How we cite our quotes:
The high grey-flannel fog of winter closed off the Salinas Valley from the sky and from all the rest of the world. On every side it sat like a lid on the mountains and made of the great valley a closed pot. (1)
Now there's an image. With Steinbeck's sweeping, wide-angle opener, we're immediately placed in a rural valley where the residents don't have much exchange with the outside world. When you add to that the fact that Elisa spends most of her days alone at her ranch house, it makes for a pretty strong sense of solitude.
Elisa Allen, working in her flower garden, looked down across the yard and saw Henry, her husband, talking to two men in business suits. (4)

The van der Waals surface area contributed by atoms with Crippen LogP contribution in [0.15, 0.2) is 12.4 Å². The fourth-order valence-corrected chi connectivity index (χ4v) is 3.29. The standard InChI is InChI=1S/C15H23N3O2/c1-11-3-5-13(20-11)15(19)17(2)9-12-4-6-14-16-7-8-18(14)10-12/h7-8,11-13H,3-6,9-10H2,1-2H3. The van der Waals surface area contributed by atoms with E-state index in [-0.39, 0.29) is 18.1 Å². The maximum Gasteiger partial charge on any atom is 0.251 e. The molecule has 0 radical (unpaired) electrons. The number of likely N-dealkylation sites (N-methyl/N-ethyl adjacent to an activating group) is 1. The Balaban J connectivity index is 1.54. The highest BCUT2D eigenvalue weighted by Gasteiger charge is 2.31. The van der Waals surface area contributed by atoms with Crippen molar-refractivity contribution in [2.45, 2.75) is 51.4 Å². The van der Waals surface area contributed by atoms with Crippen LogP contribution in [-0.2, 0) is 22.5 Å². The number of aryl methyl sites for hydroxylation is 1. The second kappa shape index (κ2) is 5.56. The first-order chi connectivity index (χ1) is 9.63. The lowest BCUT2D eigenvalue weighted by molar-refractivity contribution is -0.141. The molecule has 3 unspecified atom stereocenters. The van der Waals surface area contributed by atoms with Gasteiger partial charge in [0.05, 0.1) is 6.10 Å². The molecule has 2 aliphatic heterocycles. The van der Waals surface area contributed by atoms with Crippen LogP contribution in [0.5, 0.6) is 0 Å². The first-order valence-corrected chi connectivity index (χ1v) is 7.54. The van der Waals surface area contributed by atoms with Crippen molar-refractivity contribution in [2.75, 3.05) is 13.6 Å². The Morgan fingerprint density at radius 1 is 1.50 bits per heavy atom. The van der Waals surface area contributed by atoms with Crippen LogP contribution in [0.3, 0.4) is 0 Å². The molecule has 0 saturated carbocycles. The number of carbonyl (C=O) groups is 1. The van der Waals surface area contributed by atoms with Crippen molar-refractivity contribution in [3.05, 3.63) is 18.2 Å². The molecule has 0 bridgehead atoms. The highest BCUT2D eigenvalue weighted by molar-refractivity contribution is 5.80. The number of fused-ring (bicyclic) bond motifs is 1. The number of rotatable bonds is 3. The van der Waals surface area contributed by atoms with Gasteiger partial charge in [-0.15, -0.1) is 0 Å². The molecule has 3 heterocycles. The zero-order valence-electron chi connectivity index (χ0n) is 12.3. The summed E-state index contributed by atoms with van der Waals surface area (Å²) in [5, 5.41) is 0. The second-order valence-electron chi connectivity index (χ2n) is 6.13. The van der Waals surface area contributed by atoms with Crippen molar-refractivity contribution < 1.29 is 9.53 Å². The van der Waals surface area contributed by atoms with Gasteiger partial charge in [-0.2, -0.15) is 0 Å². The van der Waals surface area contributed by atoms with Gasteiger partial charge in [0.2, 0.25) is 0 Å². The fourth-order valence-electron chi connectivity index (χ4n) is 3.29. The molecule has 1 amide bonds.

Elisa's big entrance. It's not the most exciting of character introductions, but the key here is that Steinbeck swiftly and immediately creates the understanding that Elisa is alone. Not only is she physically alone, she's also separate from the workings of the ranch, which are solely a male domain.
His eyes were dark, and they were full of the brooding that gets in the eyes of teamsters and sailors. (33)
There seem to be a lot of eyes in this story. We know what Elisa's eyes look like, and their expressions. And now we get a glimpse at the tinker's eyes. Are they dark because he, like teamster and sailors, lives a lonely existence? Is there something more sinister going on?